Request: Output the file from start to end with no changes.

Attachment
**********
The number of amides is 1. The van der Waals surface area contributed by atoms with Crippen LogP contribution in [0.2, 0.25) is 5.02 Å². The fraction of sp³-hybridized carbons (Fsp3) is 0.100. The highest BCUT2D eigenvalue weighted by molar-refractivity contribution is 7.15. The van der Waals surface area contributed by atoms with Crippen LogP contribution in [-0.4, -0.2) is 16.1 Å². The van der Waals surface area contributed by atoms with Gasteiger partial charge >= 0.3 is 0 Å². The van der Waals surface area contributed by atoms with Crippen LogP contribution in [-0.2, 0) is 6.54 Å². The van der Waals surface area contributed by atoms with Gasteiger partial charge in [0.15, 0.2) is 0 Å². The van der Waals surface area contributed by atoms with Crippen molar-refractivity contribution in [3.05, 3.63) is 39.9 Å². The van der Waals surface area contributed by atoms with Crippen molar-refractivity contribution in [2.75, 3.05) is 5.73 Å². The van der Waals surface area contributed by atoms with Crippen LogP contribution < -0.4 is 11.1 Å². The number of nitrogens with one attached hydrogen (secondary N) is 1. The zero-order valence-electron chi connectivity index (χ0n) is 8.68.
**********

The number of amides is 1. The van der Waals surface area contributed by atoms with Crippen LogP contribution in [0.2, 0.25) is 5.02 Å². The fraction of sp³-hybridized carbons (Fsp3) is 0.100. The highest BCUT2D eigenvalue weighted by molar-refractivity contribution is 7.15. The van der Waals surface area contributed by atoms with Crippen LogP contribution in [-0.4, -0.2) is 16.1 Å². The van der Waals surface area contributed by atoms with Gasteiger partial charge >= 0.3 is 0 Å². The van der Waals surface area contributed by atoms with Crippen LogP contribution in [-0.2, 0) is 6.54 Å². The van der Waals surface area contributed by atoms with Gasteiger partial charge in [0.15, 0.2) is 0 Å². The van der Waals surface area contributed by atoms with Crippen molar-refractivity contribution in [3.05, 3.63) is 39.9 Å². The van der Waals surface area contributed by atoms with Crippen molar-refractivity contribution in [2.75, 3.05) is 5.73 Å². The van der Waals surface area contributed by atoms with Crippen LogP contribution < -0.4 is 11.1 Å². The number of nitrogens with one attached hydrogen (secondary N) is 1. The zero-order valence-electron chi connectivity index (χ0n) is 8.68.